Serotonin, another awesome neurotransmitter, plays a vital role in neurodevelopment, neurogenesis and neural migration. Studies on mice have demonstrated that when brains are forming in the womb, the serotonin of the mother helps “direct neurons to the right place at the right time.” If the mother is deficient in serotonin, her offspring are deficient in dopamine and exhibit the classic low dopamine symptoms of inattention and poor impulse control. A study on humans demonstrated this seems to be the case for us as well, mother’s without adequate serotonin bear a very high number of children with ADHD fathers do as well, but not as much as mothers. The parents in this study had a variety of genetic mutations in TH1 (tryptophan hydroxylase 1), an enzyme needed to help coat the baby’s brain with serotonin. Therefore, ensuring you have adequate levels of serotonin is essential for dopamine balance.

Histamine and Dopamine

Another neurotransmitter called histamine is important for regulating the release of serotonin, dopamine and norepinephrine. It counterbalances dopamine levels. Therefore, if histamine is low, it can increase dopamine levels; or if it is high, it can lead to low levels of dopamine.

Dopamine Pathways

Dopamine is released when dopamine neurons are stimulated. The effects produced by the dopamine being released will vary depending on what area of the brain it is released from, what type of neuron is receiving it and where they are going, the type of receptor that is binding to the dopamine, and the role that is played by both the releasing and receiving neurons.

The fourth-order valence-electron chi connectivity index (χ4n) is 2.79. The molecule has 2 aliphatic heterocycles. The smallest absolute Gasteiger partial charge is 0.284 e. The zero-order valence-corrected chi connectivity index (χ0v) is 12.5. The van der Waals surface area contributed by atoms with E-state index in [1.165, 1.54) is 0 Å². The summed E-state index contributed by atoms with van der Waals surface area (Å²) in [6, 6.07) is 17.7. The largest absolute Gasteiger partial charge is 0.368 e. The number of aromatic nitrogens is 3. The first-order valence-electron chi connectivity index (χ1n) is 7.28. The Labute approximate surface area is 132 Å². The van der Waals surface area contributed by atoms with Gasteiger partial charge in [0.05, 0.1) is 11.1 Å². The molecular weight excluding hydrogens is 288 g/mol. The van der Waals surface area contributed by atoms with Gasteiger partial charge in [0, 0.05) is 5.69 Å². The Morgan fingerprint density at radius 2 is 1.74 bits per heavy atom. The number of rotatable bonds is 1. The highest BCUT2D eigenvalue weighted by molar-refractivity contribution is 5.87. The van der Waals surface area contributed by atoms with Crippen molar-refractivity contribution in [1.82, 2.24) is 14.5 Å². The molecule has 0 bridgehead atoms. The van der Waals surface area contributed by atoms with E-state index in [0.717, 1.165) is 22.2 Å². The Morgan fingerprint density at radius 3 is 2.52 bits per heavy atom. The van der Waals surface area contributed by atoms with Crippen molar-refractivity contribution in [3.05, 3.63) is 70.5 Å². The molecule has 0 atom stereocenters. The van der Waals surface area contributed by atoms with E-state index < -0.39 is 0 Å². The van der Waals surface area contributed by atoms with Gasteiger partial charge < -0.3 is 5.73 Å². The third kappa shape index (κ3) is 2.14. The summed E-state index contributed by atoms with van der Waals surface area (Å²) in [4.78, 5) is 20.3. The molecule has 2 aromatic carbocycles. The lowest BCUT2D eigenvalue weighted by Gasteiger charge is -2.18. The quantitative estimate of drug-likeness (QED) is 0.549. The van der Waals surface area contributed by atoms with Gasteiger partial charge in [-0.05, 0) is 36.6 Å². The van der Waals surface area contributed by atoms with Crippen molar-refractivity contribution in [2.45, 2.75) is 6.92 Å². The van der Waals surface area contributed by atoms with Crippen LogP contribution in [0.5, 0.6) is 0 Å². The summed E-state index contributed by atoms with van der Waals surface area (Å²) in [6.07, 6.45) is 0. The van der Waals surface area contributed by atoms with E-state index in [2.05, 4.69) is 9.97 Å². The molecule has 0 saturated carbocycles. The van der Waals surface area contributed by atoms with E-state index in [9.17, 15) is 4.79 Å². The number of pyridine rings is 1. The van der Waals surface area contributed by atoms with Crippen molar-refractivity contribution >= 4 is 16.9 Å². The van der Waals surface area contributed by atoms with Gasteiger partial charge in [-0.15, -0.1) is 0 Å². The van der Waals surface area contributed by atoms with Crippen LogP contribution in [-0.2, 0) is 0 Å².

Although the brain has about 200 billion neurons only about 20,000 of them are for dopamine, which is distributed in four primary pathways. Dopamine is manufactured in two areas of the brain called the substantial nigra and the ventral tegmental area and then reaches out to other areas from this starting point.

The nigrostriatal tract carries dopamine from the substantial nigra to the striatum or basal ganglia. Neurons in this area are in charge of motor control in the body. Loss of dopaminergic neurons in the substantial nigra results in tremors, stiffness, and loss of voluntary movement as exhibited in Parkinson’s disease and various chorea diseases.

The mesolimbic pathway travels from the ventral tegmental area to the limbic system, both are primitive parts of the brain associated with survival. Activities or substances that produce pleasure activate the VTA. This pathway includes the hippocampus, amygdala, locus ceruleus, and medial frontal cortex. It governs reward, emotion, motivation, and pleasure and is also known as the reward pathway or pleasure pathway. This pathway is involved in addiction and psychosis.

The primary role of the mesolimbic pathway is to “reward” us when we engage in certain behaviors that are essential for our survival like eating food, drinking water, nurturing, and procreation and ensure that we will repeat these behaviors in the future, so our species can survive. When dopamine is released in this area of the brain, it produces a mild euphoria, joy, desire, and pleasure; improves mood, alertness, and libido; and creates a heightened sense of well-being. This is our “reward.” Basically, dopamine reinforces behavior that is needed for our survival by making us feel good.